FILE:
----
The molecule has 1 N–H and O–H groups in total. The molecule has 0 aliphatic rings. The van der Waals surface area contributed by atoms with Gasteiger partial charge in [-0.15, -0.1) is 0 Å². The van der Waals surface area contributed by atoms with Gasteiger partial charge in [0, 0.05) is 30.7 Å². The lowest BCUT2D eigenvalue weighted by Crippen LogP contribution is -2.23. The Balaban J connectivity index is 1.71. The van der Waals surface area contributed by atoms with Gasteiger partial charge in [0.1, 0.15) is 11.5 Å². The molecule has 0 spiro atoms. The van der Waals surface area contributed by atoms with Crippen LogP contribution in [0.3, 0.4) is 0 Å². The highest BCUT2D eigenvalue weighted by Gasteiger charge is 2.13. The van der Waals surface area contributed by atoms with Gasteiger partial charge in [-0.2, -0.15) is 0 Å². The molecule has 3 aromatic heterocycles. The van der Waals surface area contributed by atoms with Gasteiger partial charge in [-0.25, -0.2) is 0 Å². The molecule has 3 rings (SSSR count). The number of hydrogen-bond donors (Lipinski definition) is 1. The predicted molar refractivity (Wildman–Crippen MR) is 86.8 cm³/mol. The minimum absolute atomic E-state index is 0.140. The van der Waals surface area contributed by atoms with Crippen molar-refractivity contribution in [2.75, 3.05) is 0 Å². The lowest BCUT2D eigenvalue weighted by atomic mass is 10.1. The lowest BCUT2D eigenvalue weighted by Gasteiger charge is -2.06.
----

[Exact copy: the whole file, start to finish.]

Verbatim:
The molecule has 1 N–H and O–H groups in total. The molecule has 0 aliphatic rings. The van der Waals surface area contributed by atoms with Gasteiger partial charge in [-0.15, -0.1) is 0 Å². The van der Waals surface area contributed by atoms with Gasteiger partial charge in [0, 0.05) is 30.7 Å². The lowest BCUT2D eigenvalue weighted by Crippen LogP contribution is -2.23. The Balaban J connectivity index is 1.71. The van der Waals surface area contributed by atoms with Gasteiger partial charge in [0.1, 0.15) is 11.5 Å². The molecule has 0 spiro atoms. The van der Waals surface area contributed by atoms with Crippen LogP contribution in [0.3, 0.4) is 0 Å². The highest BCUT2D eigenvalue weighted by Gasteiger charge is 2.13. The van der Waals surface area contributed by atoms with Gasteiger partial charge in [-0.2, -0.15) is 0 Å². The molecule has 3 aromatic heterocycles. The van der Waals surface area contributed by atoms with Gasteiger partial charge in [-0.25, -0.2) is 0 Å². The molecule has 3 rings (SSSR count). The number of hydrogen-bond donors (Lipinski definition) is 1. The predicted molar refractivity (Wildman–Crippen MR) is 86.8 cm³/mol. The minimum absolute atomic E-state index is 0.140. The van der Waals surface area contributed by atoms with Crippen molar-refractivity contribution in [2.75, 3.05) is 0 Å². The lowest BCUT2D eigenvalue weighted by atomic mass is 10.1. The lowest BCUT2D eigenvalue weighted by Gasteiger charge is -2.06.